Planks: This is an excellent exercise that cyclists can do in and out of the gym. It strengthens the lower back, abs and shoulders. It is done by placing your elbows on the ground and grounding your toes into the floor, with the elbows aligned below the shoulders and the arms parallel to your body at about shoulder width. Focus on the tension in your abs and on straightening your legs while keeping your body stiff as a board. Your head should be in line with your back, looking down at the floor. In later stages, you can try lifting legs one at a time or doing side planks to increase difficulty and work different aspects of your core.

Squats: They improve leg strength and endurance. As many might know, this exercise is done by moving up and down in a sitting posture with a straight back. It is important to perform this technique in the proper way to maximise the effect and minimise any possible harm.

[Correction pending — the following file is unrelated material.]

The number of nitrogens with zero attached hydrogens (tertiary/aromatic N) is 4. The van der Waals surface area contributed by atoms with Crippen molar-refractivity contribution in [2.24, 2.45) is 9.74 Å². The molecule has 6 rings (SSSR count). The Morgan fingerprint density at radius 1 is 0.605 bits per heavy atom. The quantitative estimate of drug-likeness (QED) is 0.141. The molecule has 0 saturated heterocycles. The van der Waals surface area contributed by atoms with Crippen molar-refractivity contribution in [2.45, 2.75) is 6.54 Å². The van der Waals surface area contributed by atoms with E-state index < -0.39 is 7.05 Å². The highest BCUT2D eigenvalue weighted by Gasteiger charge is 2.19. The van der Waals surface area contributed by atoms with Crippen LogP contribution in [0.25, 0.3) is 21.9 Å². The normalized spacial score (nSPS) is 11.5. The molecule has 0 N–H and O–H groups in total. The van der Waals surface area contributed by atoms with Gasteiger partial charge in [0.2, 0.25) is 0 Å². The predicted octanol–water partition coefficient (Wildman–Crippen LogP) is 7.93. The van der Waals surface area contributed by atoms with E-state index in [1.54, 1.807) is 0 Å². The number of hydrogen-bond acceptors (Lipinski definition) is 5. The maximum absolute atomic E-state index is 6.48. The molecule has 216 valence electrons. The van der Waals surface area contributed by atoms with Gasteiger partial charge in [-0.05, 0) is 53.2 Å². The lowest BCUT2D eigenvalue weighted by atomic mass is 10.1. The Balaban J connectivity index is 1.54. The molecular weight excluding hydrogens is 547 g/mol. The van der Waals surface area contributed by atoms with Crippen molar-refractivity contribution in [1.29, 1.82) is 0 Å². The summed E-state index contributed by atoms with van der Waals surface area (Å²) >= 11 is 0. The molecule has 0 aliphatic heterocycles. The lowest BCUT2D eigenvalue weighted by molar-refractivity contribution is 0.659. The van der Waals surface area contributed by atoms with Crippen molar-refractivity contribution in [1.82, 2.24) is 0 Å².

Supermans: This exercise strengthens your lower back and core muscles. Lie down on a mat on your stomach and extend both arms in front of you. Lift your chest, legs and arms off the ground simultaneously as if you were flying while using your back muscles to keep your arms and legs elevated. You can either hold this position or lift and release repeatedly.

In addition to these suggested exercises, regular muscle-strengthening training should also be part of every cyclist’s gym visit. You can use weights and resistance bands for some moves whereas you can use your body weight for others.

Also related to health, cyclists can sometimes experience pain issues due to their position on the bicycle. This can be avoided by adjusting the bike to their individual body and preference. For instance, in athletic positions, a lot of weight is placed on the arms, shoulders and neck. Hence, the further the handlebar is away from the saddle and the lower the handlebar, the more weight is placed on the neck. Therefore, cyclists should have a moderately inclined posture to protect the neck. It is not recommended to sit completely upright either because the lack of tension in the torso can lead to a hunchback, which reinforces the kink in the cervical spine. Cyclists should visit an ergonomics specialist or talk to someone in a good bike shop to adapt the position accordingly.